IDF chief talks beliefs, favorite emojis and coffee sins in holiday clip
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A disarming interview

IDF chief talks beliefs, favorite emojis and coffee sins in holiday clip

Gadi Eisenkot also discusses plans for post-army trip and his honed clothes-changing skills in army video

IDF Chief of Staff Gadi Eisenkot drinks coffee during an interview, September 6, 2018 (Facebook video screenshot)
IDF Chief of Staff Gadi Eisenkot drinks coffee during an interview, September 6, 2018 (Facebook video screenshot)

Outgoing IDF chief of staff Gadi Eisenkot loves the sunglasses emoji, can change out of his uniform in less than 20 seconds and drinks way too much espresso coffee.

Those are some of the factoids gleaned from a festive interview conducted with the army head for the upcoming Rosh Hashanah holiday.

Eisenkot told his interviewers, two paratroopers, that his main concern was maintaining the IDF’s strength and deterrence to Israel’s enemies.

In the Hebrew-language video, he praised the work of army forces guarding the Gaza Strip border, saying he had spent many Fridays there in recent months as Palestinians rioted along the security fence.

“It was very impressive seeing the battalions operate around the clock,” he said.

Eisenkot also spoke on his belief that a commander should always do what he believes is right, not what is popular or convenient.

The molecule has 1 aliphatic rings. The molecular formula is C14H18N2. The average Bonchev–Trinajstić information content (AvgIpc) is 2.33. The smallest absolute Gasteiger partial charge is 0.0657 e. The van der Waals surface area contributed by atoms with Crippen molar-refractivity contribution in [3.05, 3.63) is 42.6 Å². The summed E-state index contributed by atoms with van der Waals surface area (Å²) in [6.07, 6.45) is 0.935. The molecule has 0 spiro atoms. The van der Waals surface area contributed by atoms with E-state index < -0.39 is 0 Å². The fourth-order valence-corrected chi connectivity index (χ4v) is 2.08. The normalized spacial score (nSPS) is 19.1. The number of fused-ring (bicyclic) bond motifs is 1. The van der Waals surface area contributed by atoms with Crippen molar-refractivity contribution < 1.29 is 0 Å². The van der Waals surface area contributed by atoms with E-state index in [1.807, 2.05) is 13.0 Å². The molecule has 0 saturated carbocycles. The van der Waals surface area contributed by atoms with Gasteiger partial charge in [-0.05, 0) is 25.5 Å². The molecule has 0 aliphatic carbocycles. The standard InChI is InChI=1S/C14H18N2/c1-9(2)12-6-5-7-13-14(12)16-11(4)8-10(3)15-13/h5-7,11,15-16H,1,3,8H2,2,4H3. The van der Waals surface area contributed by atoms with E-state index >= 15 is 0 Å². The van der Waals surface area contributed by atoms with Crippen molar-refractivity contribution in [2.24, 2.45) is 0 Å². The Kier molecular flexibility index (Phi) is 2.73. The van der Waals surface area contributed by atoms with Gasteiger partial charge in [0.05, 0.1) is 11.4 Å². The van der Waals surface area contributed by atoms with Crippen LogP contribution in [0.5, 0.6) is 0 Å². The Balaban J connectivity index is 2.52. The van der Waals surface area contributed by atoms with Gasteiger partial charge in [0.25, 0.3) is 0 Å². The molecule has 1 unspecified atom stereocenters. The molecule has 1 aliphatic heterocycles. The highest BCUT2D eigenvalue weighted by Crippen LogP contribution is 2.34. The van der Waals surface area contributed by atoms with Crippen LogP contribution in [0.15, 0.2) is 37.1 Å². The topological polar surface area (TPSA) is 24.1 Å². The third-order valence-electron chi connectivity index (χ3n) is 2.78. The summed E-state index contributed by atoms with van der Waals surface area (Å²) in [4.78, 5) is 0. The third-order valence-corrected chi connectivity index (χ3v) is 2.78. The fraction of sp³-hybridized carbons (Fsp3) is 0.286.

However, the interview mostly focused on providing some familiarity with the IDF chief.

הרמטכ"ל כמו שאף פעם לא ראיתם

ראש בראש עם האיש שבראש – הרמטכ"ל כמו שאף פעם לא ראיתם

Posted by ‎צה"ל – צבא ההגנה לישראל‎ on Friday, 7 September 2018

Asked how he took his coffee, Eisenkot smiled and said that was “a serious problem.” Having spent most of his life drinking black coffee (as befitting a tough boots-on-the-ground Israeli trooper), he said he had in recent years “gone bourgeois” and now drinks espresso. “I drink a lot of coffee, I believe more than 10 cups a day.”

Emoji with sunglasses

Asked which emoji he used most, Eisenkot answered without hesitating: “the one with the sunglasses.” On the first thing he does upon arriving home: “I change clothes in about 18 seconds.”

Eisenkot noted that he had been in the army for 40 years, having been drafted in 1978. On his plans for the customary post-army trip abroad when his term ends in December, the IDF chief said he would consult with his daughter, who has just returned form Laos.

He said he would spend the upcoming holiday at home. “As we do on every holiday, we will invite lone soldiers,” who have no families in Israel, to join in.

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